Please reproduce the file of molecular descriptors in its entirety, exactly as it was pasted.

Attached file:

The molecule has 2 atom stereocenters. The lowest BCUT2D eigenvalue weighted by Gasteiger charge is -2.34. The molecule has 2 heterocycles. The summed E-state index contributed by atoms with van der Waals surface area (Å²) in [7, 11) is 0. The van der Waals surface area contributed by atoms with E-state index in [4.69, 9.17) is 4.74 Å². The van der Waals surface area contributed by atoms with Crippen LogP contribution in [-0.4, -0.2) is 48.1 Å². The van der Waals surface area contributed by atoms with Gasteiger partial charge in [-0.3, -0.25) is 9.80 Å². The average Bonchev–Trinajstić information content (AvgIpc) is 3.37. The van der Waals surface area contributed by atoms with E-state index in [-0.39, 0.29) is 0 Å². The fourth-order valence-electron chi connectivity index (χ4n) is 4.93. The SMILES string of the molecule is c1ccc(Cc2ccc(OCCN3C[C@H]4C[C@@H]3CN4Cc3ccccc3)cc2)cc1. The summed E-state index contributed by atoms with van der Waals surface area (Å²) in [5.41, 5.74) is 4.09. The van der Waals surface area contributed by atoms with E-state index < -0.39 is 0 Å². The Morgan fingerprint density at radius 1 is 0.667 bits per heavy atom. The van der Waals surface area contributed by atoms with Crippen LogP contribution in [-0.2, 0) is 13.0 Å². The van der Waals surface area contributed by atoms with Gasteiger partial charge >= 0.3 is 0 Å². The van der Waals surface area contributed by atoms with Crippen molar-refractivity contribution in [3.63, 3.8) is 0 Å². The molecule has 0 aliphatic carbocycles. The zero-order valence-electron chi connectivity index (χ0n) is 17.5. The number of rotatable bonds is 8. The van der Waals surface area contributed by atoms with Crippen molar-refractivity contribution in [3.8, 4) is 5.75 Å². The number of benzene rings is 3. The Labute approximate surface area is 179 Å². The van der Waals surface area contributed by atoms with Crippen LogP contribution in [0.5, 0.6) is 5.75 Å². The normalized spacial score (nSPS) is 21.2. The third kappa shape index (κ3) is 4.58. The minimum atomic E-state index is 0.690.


The molecule has 2 atom stereocenters. The lowest BCUT2D eigenvalue weighted by Gasteiger charge is -2.34. The molecule has 2 heterocycles. The summed E-state index contributed by atoms with van der Waals surface area (Å²) in [7, 11) is 0. The van der Waals surface area contributed by atoms with E-state index in [4.69, 9.17) is 4.74 Å². The van der Waals surface area contributed by atoms with Crippen LogP contribution in [-0.4, -0.2) is 48.1 Å². The van der Waals surface area contributed by atoms with Gasteiger partial charge in [-0.3, -0.25) is 9.80 Å². The average Bonchev–Trinajstić information content (AvgIpc) is 3.37. The van der Waals surface area contributed by atoms with E-state index in [-0.39, 0.29) is 0 Å². The fourth-order valence-electron chi connectivity index (χ4n) is 4.93. The SMILES string of the molecule is c1ccc(Cc2ccc(OCCN3C[C@H]4C[C@@H]3CN4Cc3ccccc3)cc2)cc1. The summed E-state index contributed by atoms with van der Waals surface area (Å²) in [5.41, 5.74) is 4.09. The van der Waals surface area contributed by atoms with E-state index < -0.39 is 0 Å². The Morgan fingerprint density at radius 1 is 0.667 bits per heavy atom. The van der Waals surface area contributed by atoms with Crippen LogP contribution in [-0.2, 0) is 13.0 Å². The van der Waals surface area contributed by atoms with Gasteiger partial charge >= 0.3 is 0 Å². The van der Waals surface area contributed by atoms with Crippen molar-refractivity contribution in [3.63, 3.8) is 0 Å². The molecule has 0 aliphatic carbocycles. The zero-order valence-electron chi connectivity index (χ0n) is 17.5. The number of rotatable bonds is 8. The van der Waals surface area contributed by atoms with Crippen molar-refractivity contribution in [3.8, 4) is 5.75 Å². The number of benzene rings is 3. The Labute approximate surface area is 179 Å². The van der Waals surface area contributed by atoms with Crippen LogP contribution in [0.5, 0.6) is 5.75 Å². The normalized spacial score (nSPS) is 21.2. The third kappa shape index (κ3) is 4.58. The minimum atomic E-state index is 0.690.